Using the Figurewizard What-If-Calculator to reduce year-end stock by 10% and 20% respectively may do little for net profit but the improvements in operating cash flow and the bank balance are dramatic.

 % Reduction of Stock / Inventory Stock / Inventory Year 1 Net Pre-Tax Profit Operating Cash Flow Bank Year-End 0% 125,000 94,381 12,208 -35439 10% 112,500 94,827 24,371 -22,830 20% 100,000 95,245 36,533 -10,250

### Cost of Goods Sold - Added Value

All costs associated with getting goods to the point of sale must be included when calculating the gross profit margin.

These will include additions or other work such as repackaging, labelling, assembly and so on plus the cost (if any) of transporting goods from your suppliers into your premises (i.e. carriage inwards). If imported, all shipping costs including insurance, cutoms clearance and import duty have to be included too.

### Incoterms - Terms of trade (Sea Freight)

When importing goods from overseas by sea freight, the prices you will have been quoted will be qualified by the sellers terms concerning the delivery of your orders.

These are known as "Incoterms" and their job is to define how much of the costs involved in shipping will be covered by the seller and by you. They can be a significant cost factor, depending of their weight / cubic capacity to cost.

For example shipping costs should be a lot lower for a consignment of watches than for mattresses (weight) or suitcases (Cubic capacity). The most common terms are as follows:

 EXW Ex Works: You are responsible for shipment from the seller's premises. FAS Free Alongside Ship: Seller delivers to the port of despatch. You are responsible for everything else. FOB Free on board: As FAS plus the seller is responsible for your goods to be loaded on board. CFR Cost and freight: As C & F plus the seller is responsible for all shipping charges to your home port. CIF Cost Insurance and Freight: As CFR plus the seller undertakes to insure your order to your home port.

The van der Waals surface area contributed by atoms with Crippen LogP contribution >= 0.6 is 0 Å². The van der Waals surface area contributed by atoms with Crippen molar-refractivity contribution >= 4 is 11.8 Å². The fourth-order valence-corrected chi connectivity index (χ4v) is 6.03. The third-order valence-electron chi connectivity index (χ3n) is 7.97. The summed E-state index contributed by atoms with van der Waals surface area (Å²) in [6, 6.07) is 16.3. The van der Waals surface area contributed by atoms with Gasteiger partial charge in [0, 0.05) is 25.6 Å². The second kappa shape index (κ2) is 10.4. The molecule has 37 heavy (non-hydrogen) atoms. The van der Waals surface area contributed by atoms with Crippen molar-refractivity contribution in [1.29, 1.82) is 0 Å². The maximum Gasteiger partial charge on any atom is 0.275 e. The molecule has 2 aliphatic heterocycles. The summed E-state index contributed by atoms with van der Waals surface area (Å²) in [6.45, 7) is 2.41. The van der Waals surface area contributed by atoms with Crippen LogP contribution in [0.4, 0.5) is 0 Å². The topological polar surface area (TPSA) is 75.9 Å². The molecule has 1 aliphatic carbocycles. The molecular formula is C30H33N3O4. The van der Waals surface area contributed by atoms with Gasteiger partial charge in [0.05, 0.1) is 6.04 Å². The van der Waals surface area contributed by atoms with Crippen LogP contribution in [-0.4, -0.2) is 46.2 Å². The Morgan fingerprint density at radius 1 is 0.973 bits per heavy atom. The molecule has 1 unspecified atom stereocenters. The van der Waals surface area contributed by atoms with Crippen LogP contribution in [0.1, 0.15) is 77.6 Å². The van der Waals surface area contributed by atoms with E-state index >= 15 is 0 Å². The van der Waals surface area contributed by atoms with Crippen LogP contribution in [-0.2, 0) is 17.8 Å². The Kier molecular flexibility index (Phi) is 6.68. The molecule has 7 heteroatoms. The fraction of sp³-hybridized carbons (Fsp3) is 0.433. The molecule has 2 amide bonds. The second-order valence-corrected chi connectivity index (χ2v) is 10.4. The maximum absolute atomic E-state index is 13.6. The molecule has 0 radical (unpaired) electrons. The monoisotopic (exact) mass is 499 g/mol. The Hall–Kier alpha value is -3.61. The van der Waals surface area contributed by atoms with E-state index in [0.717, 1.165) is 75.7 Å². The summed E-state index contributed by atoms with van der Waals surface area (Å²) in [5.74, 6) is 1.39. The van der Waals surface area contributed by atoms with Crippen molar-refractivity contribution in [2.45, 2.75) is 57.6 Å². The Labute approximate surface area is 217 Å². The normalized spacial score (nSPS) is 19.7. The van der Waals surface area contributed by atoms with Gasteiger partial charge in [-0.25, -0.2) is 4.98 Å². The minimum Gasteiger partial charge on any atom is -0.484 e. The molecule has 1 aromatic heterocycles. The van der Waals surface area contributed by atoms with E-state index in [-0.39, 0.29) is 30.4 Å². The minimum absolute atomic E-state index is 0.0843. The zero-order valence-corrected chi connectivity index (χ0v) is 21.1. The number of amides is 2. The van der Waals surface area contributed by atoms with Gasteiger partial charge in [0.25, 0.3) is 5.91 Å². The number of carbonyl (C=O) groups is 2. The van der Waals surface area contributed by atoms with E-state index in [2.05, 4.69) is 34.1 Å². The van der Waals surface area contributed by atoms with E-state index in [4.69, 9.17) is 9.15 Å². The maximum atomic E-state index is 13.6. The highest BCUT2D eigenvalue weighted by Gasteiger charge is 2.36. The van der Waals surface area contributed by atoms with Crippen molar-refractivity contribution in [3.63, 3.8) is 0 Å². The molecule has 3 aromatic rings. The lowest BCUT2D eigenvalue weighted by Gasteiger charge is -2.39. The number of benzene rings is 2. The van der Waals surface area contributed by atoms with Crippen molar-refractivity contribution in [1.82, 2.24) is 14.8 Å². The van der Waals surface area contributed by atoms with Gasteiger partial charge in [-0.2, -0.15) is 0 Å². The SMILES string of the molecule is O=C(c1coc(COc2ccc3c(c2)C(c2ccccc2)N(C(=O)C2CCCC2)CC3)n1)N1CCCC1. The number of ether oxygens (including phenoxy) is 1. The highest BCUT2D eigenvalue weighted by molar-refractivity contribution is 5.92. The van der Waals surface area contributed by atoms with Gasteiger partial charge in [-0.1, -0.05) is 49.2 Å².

Note that if your goods are subject to import duty, that will be calculated on the cost of the goods plus all of the shipment charges incurred from the seller to your home port. That will include the cost of unloading the shipment for which you will be responsible.

### Valuing Stock / Inventory

Auditors have a duty to ensure that the assets listed in the balance sheet represent true and fair valuations.

Stock / inventory will therefore be measured by auditors at cost or current fair market value; whichever is the lowest. This matters a great deal because together with accounts receivable the value of goods for resale on the shelf represents a key cash convertible asset.

For that reason auditors are required to write down the values of slow moving items or in the case of perceived redundancy, write them off altogether in order to preserve the credibility of the audit. It is always a good idea to do whatever it takes to dispose of slow moving stock items well before the end of your financial year.

Written down stock is a direct charge to profits, liquidity and cash flow. When forecasting it is therefore just as important to ensure that its projected year-end value is realistic. If it isn't your forecasts will not be realistic either.